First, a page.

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Qatar: abuse of migrant workers remains widespread as World Cup stadium hosts first match

Khalifa International Stadium © Getty Images

Renovated Khalifa International Stadium to host inaugural match tomorrow evening

‘An urgent rethink is needed to prevent labour abuse becoming the legacy of the 2022 World Cup’ - James Lynch 

Migrant workers on Qatar 2022 World Cup construction sites continue to suffer abuse and exploitation, Amnesty International said today as the country’s flagship football venue prepares to host its first match since a major redevelopment.

Companies involved in the renovation of Khalifa International Stadium subjected their workers to systematic labour abuse, which Amnesty exposed last year. 

The stadium will be inaugurated tomorrow evening - becoming the first World Cup venue to open when it hosts the Emir Cup final between local sides Al Rayyan and Al Sadd - one month after independent auditors published fresh details of ongoing exploitation of migrant workers across Qatar’s World Cup projects.

James Lynch, Amnesty International’s Global Issues Deputy Director, said:

“It’s a year since Amnesty International exposed the exploitation of migrant workers who helped to build the Khalifa Stadium, but abuses on Qatar 2022 sites have continued.

“Qatar’s World Cup organisers have placed special requirements on contractors that are supposed to stop this happening, but the reality is that workers on their sites still live under Qatar’s repressive sponsorship system, which gives employers powerful tools to abuse them. 

“With hundreds of thousands more people being recruited to build and service at least seven more World Cup stadiums, along with the infrastructure to support the tournament, many more migrant workers are at serious risk over the next five years.

“Migrant workers at Khalifa International Stadium have already suffered the consequences of Qatar and FIFA’s failure to genuinely address the dangers of Qatar’s sponsorship system. An urgent rethink is needed to prevent labour abuse becoming the legacy of the 2022 World Cup.”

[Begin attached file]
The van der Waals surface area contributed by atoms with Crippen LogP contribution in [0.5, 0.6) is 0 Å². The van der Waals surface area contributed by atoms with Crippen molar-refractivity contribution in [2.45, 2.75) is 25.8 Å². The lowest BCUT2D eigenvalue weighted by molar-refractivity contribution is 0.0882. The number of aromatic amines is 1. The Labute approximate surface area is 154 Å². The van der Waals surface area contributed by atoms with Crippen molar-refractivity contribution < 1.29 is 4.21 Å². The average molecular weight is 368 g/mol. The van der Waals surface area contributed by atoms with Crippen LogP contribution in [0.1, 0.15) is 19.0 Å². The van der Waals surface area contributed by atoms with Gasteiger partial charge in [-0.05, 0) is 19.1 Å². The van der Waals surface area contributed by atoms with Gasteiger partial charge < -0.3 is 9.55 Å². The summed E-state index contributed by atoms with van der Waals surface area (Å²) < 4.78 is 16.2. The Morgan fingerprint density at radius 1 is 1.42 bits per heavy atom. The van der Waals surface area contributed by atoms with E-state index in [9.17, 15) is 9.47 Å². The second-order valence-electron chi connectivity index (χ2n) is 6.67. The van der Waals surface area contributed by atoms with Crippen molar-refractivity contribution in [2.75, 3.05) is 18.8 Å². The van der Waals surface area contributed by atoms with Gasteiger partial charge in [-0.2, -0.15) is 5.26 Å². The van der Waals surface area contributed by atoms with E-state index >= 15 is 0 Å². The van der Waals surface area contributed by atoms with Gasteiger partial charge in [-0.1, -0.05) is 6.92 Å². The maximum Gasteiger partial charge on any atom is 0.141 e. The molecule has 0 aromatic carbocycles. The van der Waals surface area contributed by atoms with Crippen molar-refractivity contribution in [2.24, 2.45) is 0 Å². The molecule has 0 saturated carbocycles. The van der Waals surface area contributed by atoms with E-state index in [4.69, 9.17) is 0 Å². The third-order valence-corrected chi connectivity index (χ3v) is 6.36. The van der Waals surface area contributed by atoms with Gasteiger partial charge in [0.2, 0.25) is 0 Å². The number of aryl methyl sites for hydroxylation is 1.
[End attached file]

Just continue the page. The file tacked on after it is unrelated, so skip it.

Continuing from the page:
The ugly side of the beautiful game

In a March 2016 report called “The Ugly Side of the Beautiful Game: Exploitation of Migrant Workers on a Qatar 2022 site”, Amnesty highlighted how migrant workers were exploited at the Khalifa Stadium. Many of those interviewed by Amnesty revealed they were heavily in debt after paying large recruitment fees, while others had their passports confiscated and some were subjected to forced labour.

Meanwhile, findings published last month by an independent auditor, Impactt Ltd, showed that abuse continues despite FIFA’s ongoing attempts to airbrush the tournament’s image.

The audit, which focused on ten randomly-selected contractors (out of a total 149 World Cup contractors), mirrored many findings from Amnesty’s investigation. A range of abuses on World Cup projects were identified, including:


·    More than three-quarters (79%) of workers reported paying recruitment fees.

·    Contractors making workers work excessive hours, with half not giving them rest days, including one person who worked continuously without a day off for almost five months (148 days).

·    A quarter (25%) of workers at one company said they felt unable to report health and safety concerns for fear of reprisal. 

·    Four of the ten contractors surveyed were holding workers’ passports, which is potentially an offence under Qatari law.

The auditors also assessed that some progress was being made, but abuses were identified at all ten contractors sampled.


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